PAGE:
Narcisse Marion Jr. (b.

1850)
The local legacy of Narcisse Marion: By Michael Dawe - Red Deer Express Published: January 23, 2013 7:50 AM One of the very oldest families in the Red Deer area and in all of Western Canada is the Narcisse Marion family. Members of the family have lived in Red Deer and district for more than 125 years. Narcisse Marion was born at St. Boniface, Manitoba in October 1850, one of 10 children to Narcisse and Marie Bouchard dit Richard Marion. His father was a blacksmith who was also a famed dancer of the Red River jig. Narcisse Marion Sr. was also noted for having literally danced himself to death at the wedding reception for his daughter Elise.1 She had married Norman Kittson, a fur trader and entrepreneur who had become one of the wealthiest men in western North America. Since his brother Roger, later a Manitoba MLA was educated at Collége de Saint Boniface, it is likely Narcisse Jr. was educated there as well. Given his background and upbringing, Narcisse was able to speak fluent English, French and Cree. He also picked up some Blackfoot, Stoney and Ojibwa. Narcisse Jr. moved to Alberta in the late 1870s or early 1880s. He married Marie Gaudin Munro, who had been born at St. Albert, Alberta in 1860. They had two children, Louis and Emilie, both of whom passed away. It is not clear if these two children were buried in Calgary or whether they were interred in the largely - forgotten First Nations and Métis cemetery that is located on the shoulder of the North Hill, below the former site of St. Joseph Convent. In the mid-1880s, the Marions moved to the Poplar Ridge district, west of Red Deer. Narcisse was able to secure a homestead. However, he did not do much farming. He preferred to support himself and his family by hunting, trapping and acting as a land guide to new settlers coming into the district. After their arrival in the Red Deer area, Narcisse and Marie had sons William, Victor and Louis (the second) and daughters Ruby and Velma. They also adopted another daughter, Elizabeth. Like his father, Narcisse became a noted dancer of the Red River jig. According to one account he was “As light as thistle down on moccasined feet.” He also became famous
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Editor’s note: This is an oft repeated tale that has made its way into Marion folklore. Elise was married in 1847 and her father Narcisse in fact died in 1877.

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for his talents with a violin. It was recorded that he “could almost make a fiddle talk.” Moreover, sometimes, very late at night, he would start to fall asleep while playing. However, as soon as he realized what was happening, he would wake himself with a jerk and keep playing without missing a beat. Consequently, Narcisse was always in great demand at many early dances and socials. He also frequently stopped by the Ted Edgington house on Victoria Ave. (43) St. All kinds of people, particularly young adults and teenagers, would join him for a night of music, dancing and a great deal of fun. Narcisse attended the first annual banquet of the Waskasoo (Red Deer) Old Timers’ Association in the Alexandra Hotel on Ross St. on Feb. 28, 1910. He was given the honour of being the attendee with the longest residence west of the Great Lakes (59 years). In the years leading up to the First World War, both of Narcisse and Marie’s oldest sons, William and Victor, were able to secure jobs at the Western General Electric powerhouse, which was located a short distance west of the old C.P.R. rail bridge. When the First World War broke out, Victor enlisted with the local 187 Battalion, later transferring overseas to the 50 Battalion and the 10 Brigade trench mortar batter. Narcisse passed away in January of 1917. His obituary praised him as a man who believed in being “honest, truthful and kind” and of having “native dignity.” Narcisse is buried in the Mount Calvary Roman Catholic Cemetery on 67 St. There are members of the Marion family still living in Red Deer.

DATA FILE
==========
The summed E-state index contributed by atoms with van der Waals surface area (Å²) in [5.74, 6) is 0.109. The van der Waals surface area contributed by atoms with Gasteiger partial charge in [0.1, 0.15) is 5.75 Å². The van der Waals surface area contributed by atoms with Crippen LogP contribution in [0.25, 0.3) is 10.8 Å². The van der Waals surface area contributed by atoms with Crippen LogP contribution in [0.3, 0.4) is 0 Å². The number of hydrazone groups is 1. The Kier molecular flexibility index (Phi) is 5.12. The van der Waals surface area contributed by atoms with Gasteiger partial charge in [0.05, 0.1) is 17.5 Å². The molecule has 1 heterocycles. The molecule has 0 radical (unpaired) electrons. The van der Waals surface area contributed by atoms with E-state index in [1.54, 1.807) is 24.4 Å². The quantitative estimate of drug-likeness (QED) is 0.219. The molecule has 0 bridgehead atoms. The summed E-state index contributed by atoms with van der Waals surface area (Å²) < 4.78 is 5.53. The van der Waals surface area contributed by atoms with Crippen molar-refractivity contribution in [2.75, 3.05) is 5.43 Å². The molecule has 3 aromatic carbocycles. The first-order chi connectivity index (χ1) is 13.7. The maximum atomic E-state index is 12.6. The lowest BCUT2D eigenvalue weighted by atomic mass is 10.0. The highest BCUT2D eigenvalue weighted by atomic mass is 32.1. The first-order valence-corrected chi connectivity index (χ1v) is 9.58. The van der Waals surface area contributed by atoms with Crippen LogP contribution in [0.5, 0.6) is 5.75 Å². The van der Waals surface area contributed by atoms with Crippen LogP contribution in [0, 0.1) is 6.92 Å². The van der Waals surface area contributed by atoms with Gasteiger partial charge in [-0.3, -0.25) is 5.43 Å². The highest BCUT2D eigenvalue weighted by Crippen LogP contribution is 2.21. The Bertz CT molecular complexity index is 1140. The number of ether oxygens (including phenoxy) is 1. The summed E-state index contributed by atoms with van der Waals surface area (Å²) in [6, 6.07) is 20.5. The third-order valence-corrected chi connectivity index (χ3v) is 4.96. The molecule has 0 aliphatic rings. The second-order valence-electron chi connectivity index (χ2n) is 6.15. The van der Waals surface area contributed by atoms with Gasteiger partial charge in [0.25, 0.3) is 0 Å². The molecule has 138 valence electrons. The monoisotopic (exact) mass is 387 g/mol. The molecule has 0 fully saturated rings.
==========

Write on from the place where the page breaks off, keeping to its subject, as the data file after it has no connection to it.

Edited and Compiled by Lawrence Barkwell Coordinator of Metis Heritage and History Research Louis Riel Institute

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